Difference between revisions of "Polymer forces"

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(Polymer ordering at surfaces)
(Polymer ordering at surfaces)
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PEO has a nonpolar part but also an oxygen atom that allows for hydrogen bonding. Thus, at lower temperatures, these molecules can interact with water, but as temperature increases, hydrogen bonding weakens, and the nonpolar part of the polymer chain begins to dominate. The molecules become more hydrophobic. And when molecules are hydrophobic and not soluble, they want to form clumps and come closer together. That is why the equilibrium energy decreases with temperature.
 
PEO has a nonpolar part but also an oxygen atom that allows for hydrogen bonding. Thus, at lower temperatures, these molecules can interact with water, but as temperature increases, hydrogen bonding weakens, and the nonpolar part of the polymer chain begins to dominate. The molecules become more hydrophobic. And when molecules are hydrophobic and not soluble, they want to form clumps and come closer together. That is why the equilibrium energy decreases with temperature.
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== MW and temperature effects ==
 
== MW and temperature effects ==

Revision as of 23:52, 28 September 2008

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Polymer ordering at surfaces

Israelachvili, Fig. 13.13

PEO has an “inverse” water solubility – it becomes less soluble at higher temperatures.

A general principle:

The less soluble the adsorbed polymer – the less stable the dispersion.


PEO has a nonpolar part but also an oxygen atom that allows for hydrogen bonding. Thus, at lower temperatures, these molecules can interact with water, but as temperature increases, hydrogen bonding weakens, and the nonpolar part of the polymer chain begins to dominate. The molecules become more hydrophobic. And when molecules are hydrophobic and not soluble, they want to form clumps and come closer together. That is why the equilibrium energy decreases with temperature.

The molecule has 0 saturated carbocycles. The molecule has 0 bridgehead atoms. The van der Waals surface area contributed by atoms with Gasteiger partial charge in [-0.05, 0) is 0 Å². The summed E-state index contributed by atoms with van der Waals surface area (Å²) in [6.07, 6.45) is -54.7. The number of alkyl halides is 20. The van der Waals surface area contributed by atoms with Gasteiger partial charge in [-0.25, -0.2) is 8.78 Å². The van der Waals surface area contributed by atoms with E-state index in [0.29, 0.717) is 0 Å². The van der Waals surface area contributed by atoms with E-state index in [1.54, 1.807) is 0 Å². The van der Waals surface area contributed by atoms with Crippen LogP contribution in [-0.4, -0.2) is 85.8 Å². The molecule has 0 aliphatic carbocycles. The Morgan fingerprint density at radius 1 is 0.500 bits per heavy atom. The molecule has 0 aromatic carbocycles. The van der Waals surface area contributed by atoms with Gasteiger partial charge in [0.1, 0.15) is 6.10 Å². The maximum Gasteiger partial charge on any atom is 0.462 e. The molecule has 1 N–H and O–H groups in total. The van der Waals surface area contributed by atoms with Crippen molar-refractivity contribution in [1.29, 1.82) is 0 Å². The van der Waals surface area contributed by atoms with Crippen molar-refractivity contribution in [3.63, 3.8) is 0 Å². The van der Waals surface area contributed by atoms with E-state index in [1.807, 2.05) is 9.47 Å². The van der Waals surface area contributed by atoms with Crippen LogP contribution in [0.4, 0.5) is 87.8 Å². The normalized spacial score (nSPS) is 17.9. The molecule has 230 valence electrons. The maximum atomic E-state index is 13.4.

MW and temperature effects

Israelachvili, Fig. 14.5

Polystyrene polymers on mica.

(a) End-grafted in toluene, (b) Adsorbed from cyclohexane.

Both solubility and bridging effects are possible in (b)


Polymers at surfaces

Israelacvili, Fig. 14.5
  • (a) In solution
  • (b) End-grafted
  • (c) Adsorbed
  • (d) Adsorbed at low &thetha;
  • (e) Adsorbed at high &thetha;
  • (f) Bridging

Bibliography

  • Bäkker, G. Kapillarität und oberflächenspannung; Akademische Verlagsgesellschaft: Leipzig. 1928.
  • de Gennes, P.-G.; Brochard-Wyart, F.; Quéré, D. Capillarity and wetting phenomena. Springer: New York; 2002.
  • Derjaguin, B.V.; Churaev, N.V.; Muller, V.M. Surface forces; * Consultants Bureau: New York; 1987.
  • Gaines, Jr., G.L. Insoluble monolayers at liquid-gas interfaces. John Wiley & Sons: New York; 1966.
  • Hirschfelder, J.O.; Curtiss, C.F.; Bird, R.B. Molecular theory of gases and liquids. John Wiley & Sons: New York; 1954.
  • Israelachvili, J.N. Intermolecular and surface forces, 2nd ed.; Academic Press: New York; 1992.
  • Jones, A.L. Soft condensed matter. Oxford University Press: New York; 2002.
  • Parsegian, V.A. van der Waals forces. Cambridge University Press: New York; 2006.
  • Tanford, C. The hydrophobic effect: Formation of micelles and biological materials. John Wiley & Sons: New York; 1980.
  • van der Waals, J.D. On the continuity of the gaseous and liquid states. Rowlinson, J.D., Ed.; Dover Publications: Mineola, NY; 1988.



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